DOTA 2 requires at least a dual-core CPU running at 2.8GHz or higher, 4 Gigs of RAM, and a DirectX 9.0c GPU or better. We can see that DOTA 2’s minimum requirements are that of what League recommends.
If you have the hardware, give both games a try and see which one performs better for you before making premature judgments.
3. Heroes and Champions
Now, the playable characters in both of these games are termed differently. LoL has its champions, and Dota 2 has its heroes. When you first start playing League of Legends, you’ll see that you have a limited champion pool to choose from. And you’ll have to work towards unlocking more and more characters. However, in Dota 2, you have all heroes unlocked at the start, so you can pick whichever you want to main right away.
But perhaps the biggest differences between the LoL champions and the Dota 2 heroes are their complexity. With an unbiased conclusion, we can safely say that the League of Legends characters are more challenging and difficult to play.
Why is this?
Well, the style of play in League of Legends is such that most champions are designed on one fundamental – skill shots. Skill shots are abilities that you need to aim, either at a targeted location or a chosen trajectory, rather than just pressing them directly onto the enemy. Think of Ashe’s R or Mirana’s arrow. And based on percentage, League of Legends has much, much more skill shots than Dota 2.
Another element that comes into play is the fact that more heroes in Dota 2 have passive abilities in the place of the active ones. Traditionally in LoL, every champion has an active spell on the Q, W, E, and R buttons, while all having a passive effect that defines their playstyle.
This, however, doesn’t mean that there are no difficult heroes in Dota 2. It merely shows that there are more straightforward picks there instead of League of Legends.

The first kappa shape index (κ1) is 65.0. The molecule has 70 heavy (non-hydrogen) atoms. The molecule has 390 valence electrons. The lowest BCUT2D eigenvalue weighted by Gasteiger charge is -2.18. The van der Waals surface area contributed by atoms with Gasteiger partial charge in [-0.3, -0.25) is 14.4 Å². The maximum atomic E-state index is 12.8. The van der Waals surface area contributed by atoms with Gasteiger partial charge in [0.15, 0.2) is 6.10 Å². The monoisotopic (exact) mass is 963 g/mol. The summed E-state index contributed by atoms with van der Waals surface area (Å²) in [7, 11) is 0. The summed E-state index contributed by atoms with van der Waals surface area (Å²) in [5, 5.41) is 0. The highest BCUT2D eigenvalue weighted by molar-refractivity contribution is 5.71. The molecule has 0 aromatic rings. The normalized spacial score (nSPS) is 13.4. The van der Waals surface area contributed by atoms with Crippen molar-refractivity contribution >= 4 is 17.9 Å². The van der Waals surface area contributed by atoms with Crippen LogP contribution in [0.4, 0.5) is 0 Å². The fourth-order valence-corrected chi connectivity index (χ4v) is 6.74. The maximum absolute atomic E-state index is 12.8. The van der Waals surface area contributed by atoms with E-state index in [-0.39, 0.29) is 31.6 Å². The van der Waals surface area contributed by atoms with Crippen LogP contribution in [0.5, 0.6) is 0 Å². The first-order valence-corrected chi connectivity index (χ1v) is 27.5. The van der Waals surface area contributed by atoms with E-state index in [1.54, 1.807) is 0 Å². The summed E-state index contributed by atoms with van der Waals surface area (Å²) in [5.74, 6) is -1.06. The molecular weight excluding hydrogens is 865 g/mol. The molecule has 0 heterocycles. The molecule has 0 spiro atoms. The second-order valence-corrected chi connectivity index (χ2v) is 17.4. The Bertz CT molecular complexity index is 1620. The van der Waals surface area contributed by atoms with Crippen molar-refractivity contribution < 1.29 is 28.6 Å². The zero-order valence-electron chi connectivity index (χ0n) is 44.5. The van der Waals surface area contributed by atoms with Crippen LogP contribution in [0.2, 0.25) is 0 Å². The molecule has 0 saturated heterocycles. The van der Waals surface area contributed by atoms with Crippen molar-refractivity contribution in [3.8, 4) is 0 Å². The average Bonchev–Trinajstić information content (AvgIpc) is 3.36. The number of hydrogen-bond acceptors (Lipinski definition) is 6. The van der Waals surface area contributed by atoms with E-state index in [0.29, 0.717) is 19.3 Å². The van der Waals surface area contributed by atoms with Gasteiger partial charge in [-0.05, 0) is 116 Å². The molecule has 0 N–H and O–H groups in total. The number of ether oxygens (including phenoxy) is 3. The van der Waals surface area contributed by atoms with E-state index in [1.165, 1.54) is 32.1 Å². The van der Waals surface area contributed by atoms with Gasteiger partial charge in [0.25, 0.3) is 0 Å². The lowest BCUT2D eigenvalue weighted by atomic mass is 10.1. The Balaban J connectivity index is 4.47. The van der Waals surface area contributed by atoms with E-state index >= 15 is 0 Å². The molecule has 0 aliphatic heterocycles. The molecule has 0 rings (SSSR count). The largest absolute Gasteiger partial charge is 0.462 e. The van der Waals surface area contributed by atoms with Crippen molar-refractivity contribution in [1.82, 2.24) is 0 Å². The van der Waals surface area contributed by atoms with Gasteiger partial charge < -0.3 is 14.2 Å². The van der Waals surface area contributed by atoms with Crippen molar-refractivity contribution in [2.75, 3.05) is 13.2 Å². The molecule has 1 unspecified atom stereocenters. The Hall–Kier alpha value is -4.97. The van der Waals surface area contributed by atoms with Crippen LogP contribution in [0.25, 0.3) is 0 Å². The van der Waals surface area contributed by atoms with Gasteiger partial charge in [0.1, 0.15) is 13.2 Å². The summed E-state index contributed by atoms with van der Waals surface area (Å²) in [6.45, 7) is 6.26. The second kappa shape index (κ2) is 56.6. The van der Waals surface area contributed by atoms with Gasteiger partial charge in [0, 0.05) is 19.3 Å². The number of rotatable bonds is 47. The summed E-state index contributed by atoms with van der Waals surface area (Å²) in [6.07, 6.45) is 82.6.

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One of the biggest differences between Dota 2 and League of Legends are their rules on roles and builds.
In Dota 2, they exist only vaguely, though. Every team needs to have a carry and somewhat of a support. They’re helped by constant ganking of all the other members of the team and vice versa. The heroes are of either of the three categories: Strength, Agility, and Intelligence. Each has its own build path and ways to deal with its enemy.
But in League of Legends, there are fixed rules for every role! The top laner should almost always be a tank or at least a melee fighter who can endure many hits. The mid laner is responsible for doing as much damage as possible with a mage or an assassin style of a champion. In the bot lane, there is always a ranged carry champion and a supportive one. They both work towards the same goal of getting the carry as powerful as possible. And lastly, the jungler is responsible for roaming everywhere and enabling his lanes for success.
Okay, both of these games are MOBAs, sure, but their gameplay differs by a mile.
League of Legends is more or less a simplified version of the original DOTA All-Stars custom map. At first, it was chaotic, and roles were a lot closer to what was present in DOTA, but as time passed, League grew into an orderly game where everyone had a part to play.
This detailed development of roles and Riot’s active influence on creating a particular gameplay system in their MOBA alienated League from its alternative. Of course, the roles in League of Legends are Top-Mid-Jungle-Bot, a structure that Riot blatantly works on keeping, cutting down any divergence from it (i.e. Funnel, 3 Bot, etc.).
League of Legends is faster, the map is smaller, and the overall game lasts a lot shorter. The Champions are all structured around one of the roles mentioned above and, though there can be some versatility, most fall within a mold that Riot envisions for them.